So far, the biggest question clients have had about the new health insurance exchanges is how to get through on the glitchy computer system.
Unfortunately, we can’t help you with that!
But once things settle down, here are the key things you’ll need to know:
Who should shop for insurance on the exchanges?
You should definitely visit the exchanges to shop for health insurance if you do not currently have insurance – either because you are uninsurable or you haven’t been able to afford it.
If you have insurance, either through an employer, or a policy you pay for yourself, you will still want to visit the site to see if what’s available is better or cheaper than what you already have. Plus, you may be eligible to receive a subsidy, which will cut your health costs.
What should I be looking for?
First, look at the premiums for the different levels of policies (bronze, silver, gold and platinum).
Compare the coverage to what you have now. The coverage available on the new policies may be broader and cover previously excluded services.
Compare the co-pays and the deductibles, and understand that the lower the premiums, the higher the out-of-pocket costs you may have to pay. Make sure you compare the total costs to you (premiums + out-of-pocket expenses) with any existing policy you may have.
How will premiums compare to what I am paying now?
It depends on several factors, but will not be affected by your general health or pre-existing conditions.
What will affect the price? Your age, where you live, family size and ages, and tobacco use. Older people may find the exchange policies cost less than what they are paying now, while younger people can possibly anticipate higher premiums.
Want a rough estimate of how much health insurance may cost in 2014 in the marketplace, and whether you might be eligible for subsidies? Visit the Kaiser Family Foundation website to use the health insurance costs and savings calculator. It will give you a rough estimate of costs for insurance. Website sponsors remind you that “you won’t be able to get your exact costs for a specific plan until you fill out a Marketplace application and provide details about your income and household. Then you’ll see all of the plans available to you, compare features and prices side-by-side, choose a plan, and enroll.”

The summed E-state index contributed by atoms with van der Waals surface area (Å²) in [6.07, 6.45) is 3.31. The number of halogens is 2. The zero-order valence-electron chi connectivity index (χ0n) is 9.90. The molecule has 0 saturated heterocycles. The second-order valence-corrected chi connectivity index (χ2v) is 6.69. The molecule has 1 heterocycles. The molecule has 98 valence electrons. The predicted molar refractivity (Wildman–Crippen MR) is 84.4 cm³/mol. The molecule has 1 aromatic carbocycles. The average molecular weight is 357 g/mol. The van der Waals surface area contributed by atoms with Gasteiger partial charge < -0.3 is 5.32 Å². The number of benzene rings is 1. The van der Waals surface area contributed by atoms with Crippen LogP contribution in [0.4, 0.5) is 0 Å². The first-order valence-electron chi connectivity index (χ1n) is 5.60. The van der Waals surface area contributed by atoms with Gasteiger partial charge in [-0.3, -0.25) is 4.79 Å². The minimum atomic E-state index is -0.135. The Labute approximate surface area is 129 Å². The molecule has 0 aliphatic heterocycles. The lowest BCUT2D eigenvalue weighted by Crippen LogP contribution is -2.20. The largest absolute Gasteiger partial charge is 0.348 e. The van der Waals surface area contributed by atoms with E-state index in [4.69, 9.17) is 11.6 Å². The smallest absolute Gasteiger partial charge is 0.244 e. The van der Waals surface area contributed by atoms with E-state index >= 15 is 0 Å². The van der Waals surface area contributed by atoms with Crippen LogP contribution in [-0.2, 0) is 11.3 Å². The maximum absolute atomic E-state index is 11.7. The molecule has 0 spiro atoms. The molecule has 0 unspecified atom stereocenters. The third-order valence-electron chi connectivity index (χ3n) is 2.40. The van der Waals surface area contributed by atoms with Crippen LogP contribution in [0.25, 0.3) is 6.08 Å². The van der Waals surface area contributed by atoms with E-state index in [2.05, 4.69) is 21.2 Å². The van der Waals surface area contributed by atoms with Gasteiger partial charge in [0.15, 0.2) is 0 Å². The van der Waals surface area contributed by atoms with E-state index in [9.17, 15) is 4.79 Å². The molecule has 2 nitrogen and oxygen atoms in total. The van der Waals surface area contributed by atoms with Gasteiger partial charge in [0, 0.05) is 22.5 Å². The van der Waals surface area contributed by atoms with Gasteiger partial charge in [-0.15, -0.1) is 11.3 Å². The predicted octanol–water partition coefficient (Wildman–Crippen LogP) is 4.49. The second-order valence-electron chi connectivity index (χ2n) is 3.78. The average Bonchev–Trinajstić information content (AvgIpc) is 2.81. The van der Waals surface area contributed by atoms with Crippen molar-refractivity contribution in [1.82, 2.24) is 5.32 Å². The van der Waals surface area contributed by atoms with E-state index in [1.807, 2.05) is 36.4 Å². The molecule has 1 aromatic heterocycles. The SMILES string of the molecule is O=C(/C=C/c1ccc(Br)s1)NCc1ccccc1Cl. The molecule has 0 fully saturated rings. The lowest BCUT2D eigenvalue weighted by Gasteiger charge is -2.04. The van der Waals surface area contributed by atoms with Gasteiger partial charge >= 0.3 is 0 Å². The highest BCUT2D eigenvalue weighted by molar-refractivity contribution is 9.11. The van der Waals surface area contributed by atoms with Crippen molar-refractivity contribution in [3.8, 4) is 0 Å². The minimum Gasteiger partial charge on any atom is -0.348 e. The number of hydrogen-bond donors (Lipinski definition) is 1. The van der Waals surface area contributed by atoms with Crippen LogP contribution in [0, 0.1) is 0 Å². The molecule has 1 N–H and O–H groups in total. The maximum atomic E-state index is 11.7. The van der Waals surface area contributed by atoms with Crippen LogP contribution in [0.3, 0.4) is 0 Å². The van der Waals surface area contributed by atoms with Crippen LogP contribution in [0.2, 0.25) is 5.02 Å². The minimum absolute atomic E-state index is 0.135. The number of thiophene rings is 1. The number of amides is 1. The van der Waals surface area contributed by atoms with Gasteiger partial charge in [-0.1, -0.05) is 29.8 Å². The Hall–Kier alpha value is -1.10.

There is a different tool to see plans and sample prices available in your area, although it does not factor in any savings you may qualify for based on your income.
By using both the Kaiser calculator and the plans and prices tool together, you’ll be able to see the plans and full prices available to you, and find out whether you’ll qualify for lower costs, say health insurance experts.
What is the deadline for signing up?
Remember you have until December 15 to sign up for health coverage that will start January 1, 2014.
You still can enroll after that date (the Open Enrollment period runs until March 31, 2014), but your coverage won’t start until after January 1, 2014.
To avoid any late enrollment penalties, you will probably need to enroll by about February 14, 2014 to have your coverage in place by March 31. Otherwise, you may face tax penalties.
After March 31, 2014 you can only enroll in health insurance on the exchange if you have a so-called qualifying life event, like a job loss, birth, or divorce.
I own a small business. What do I need to know?
The rules are a little different for small business. The health insurance marketplace for small business – or Small Business Health Options Program (SHOP) – is designed for small employers with 50 or fewer full-time equivalent employees. No small employers are required to offer health coverage. However, they my choose to do so, and may be able to obtain subsidies to make the coverage more affordable.
Small businesses won’t be able to customize their coverage until next year. For now, all covered employees will have to enroll in the same plan.
For that reason, some small business health experts are telling their clients who currently have insurance to consider waiting until next year.
On the other hand, small businesses without current coverage might want to take a look and price different policy options.